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Tragedy of the Commons Simplified to two people Payoffs: (p1,p2) p1↓ p2→ CooperatorDefector Cooperator (Fish below limit) (3,3)(0,5) Defector (Fish above limit) (5,0)(1,1)

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Tragedy of the Commons Simplified to two people Payoffs: (p1,p2) p1↓ p2→ CooperatorDefector Cooperator (Fish below limit) (3,3)(0,5) Defector (Fish above limit) (5,0)(1,1) ***This is the Prisoner’s Dilemma

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The Prisoner’s Dilemma (PD) Your payoff you↓ Cooperator Defector Cooperator 3 0 Defector 5 1 If you are playing a cooperator, you can do best by defecting

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The Prisoner’s Dilemma (PD) Your payoff you↓ Cooperator Defector Cooperator3 0 Defector5 1 If you are playing a cooperator, you can do best by defecting If you are playing a defector, you can do best by defecting

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No matter what type of strategists are in a population, the best response is always to defect. The Prisoner’s Dilemma (PD)

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No matter what type of strategists are in a population, the best response is always to defect. If we consider score to be a measure of fitness, then we should expect defectors to leave more offspring. The Prisoner’s Dilemma (PD)

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No matter what type of strategists are in a population, the best response is always to defect. If we consider score to be a measure of fitness, then we should expect defectors to leave more offspring. Defectors take over, and can’t be invaded by a cooperator.

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Nice guys finish last... So defection dominates, even though everyone does worse than if everyone cooperated.

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“Everyone cooperating” is an optimal strategy for the population, but it is unstable. Defectors invade and take over. Nice guys finish last...

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So defection dominates, even though everyone does worse than if everyone cooperated. “Everyone cooperating” is an optimal strategy for the population, but it is unstable. Defectors invade and take over. How can we explain the emergence of cooperation? Nice guys finish last...

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Achieving Cooperation: Direct Reciprocity When there is a potential for future rewards, cooperation could evolve via reciprocity (Trivers).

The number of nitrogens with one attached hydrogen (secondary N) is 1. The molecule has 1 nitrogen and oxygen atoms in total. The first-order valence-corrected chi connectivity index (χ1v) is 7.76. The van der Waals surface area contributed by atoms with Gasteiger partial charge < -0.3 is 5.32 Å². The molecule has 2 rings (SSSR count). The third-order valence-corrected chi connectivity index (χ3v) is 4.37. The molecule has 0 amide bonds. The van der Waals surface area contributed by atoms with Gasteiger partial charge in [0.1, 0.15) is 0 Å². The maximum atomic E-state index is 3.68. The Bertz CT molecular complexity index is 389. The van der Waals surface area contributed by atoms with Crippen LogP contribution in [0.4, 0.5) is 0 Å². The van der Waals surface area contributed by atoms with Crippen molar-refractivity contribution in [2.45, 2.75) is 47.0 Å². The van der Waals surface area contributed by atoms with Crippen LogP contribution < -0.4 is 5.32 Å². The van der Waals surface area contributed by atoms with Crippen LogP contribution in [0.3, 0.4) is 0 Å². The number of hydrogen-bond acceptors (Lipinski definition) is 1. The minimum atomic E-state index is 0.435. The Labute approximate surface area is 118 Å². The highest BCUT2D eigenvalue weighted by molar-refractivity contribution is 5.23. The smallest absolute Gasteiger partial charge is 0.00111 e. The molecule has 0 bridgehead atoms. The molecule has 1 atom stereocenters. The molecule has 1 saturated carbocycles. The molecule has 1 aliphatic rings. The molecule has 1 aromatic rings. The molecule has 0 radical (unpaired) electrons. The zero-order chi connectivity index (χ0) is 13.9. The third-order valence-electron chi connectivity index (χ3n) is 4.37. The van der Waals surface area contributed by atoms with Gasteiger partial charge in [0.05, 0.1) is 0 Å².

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Achieving Cooperation: Direct Reciprocity When there is a potential for future rewards, cooperation could evolve via reciprocity (Trivers) We could have two agents repeat the game. Call this the Iterated PD (IPD).

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Achieving Cooperation: Direct Reciprocity When there is a potential for future rewards, cooperation could evolve via reciprocity (Trivers) We could have two agents repeat the game. Call this the Iterated PD (IPD). Axelrod (1980a, b) hosted two round- robin tournaments of the IPD. A wide range of complex strategies were submitted...

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Achieving Cooperation: Direct Reciprocity Amazingly, the winner of both tournaments was the simplest strategy entered: tit-for-tat (TFT).

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Achieving Cooperation: Direct Reciprocity Amazingly, the winner of both tournaments was the simplest strategy entered: tit-for-tat (TFT). TFT cooperates on the first turn then copies its opponent’s previous move.

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Achieving Cooperation: Direct Reciprocity Amazingly, the winner of both tournaments was the simplest strategy entered: tit-for-tat (TFT). TFT cooperates on the first turn then copies its opponent’s previous move. TFT can be considered as a special case of a “reactive strategy.”

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Reactive Strategies for the IPD Reactive strategies are given by an ordered triple (y,p,q) that define their behaviour in the IPD.

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Reactive Strategies for the IPD Reactive strategies are given by an ordered triple (y,p,q) that define their behaviour in the IPD. y – probability of C on the 1 st turn p – probability of C following a C q – probability of C following a D

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Reactive Strategies for the IPD Thus TFT is (1,1,0). Other interesting strategies at the vertices are: Always defect AllD = (0,0,0) Always cooperate AllC = (1,1,1)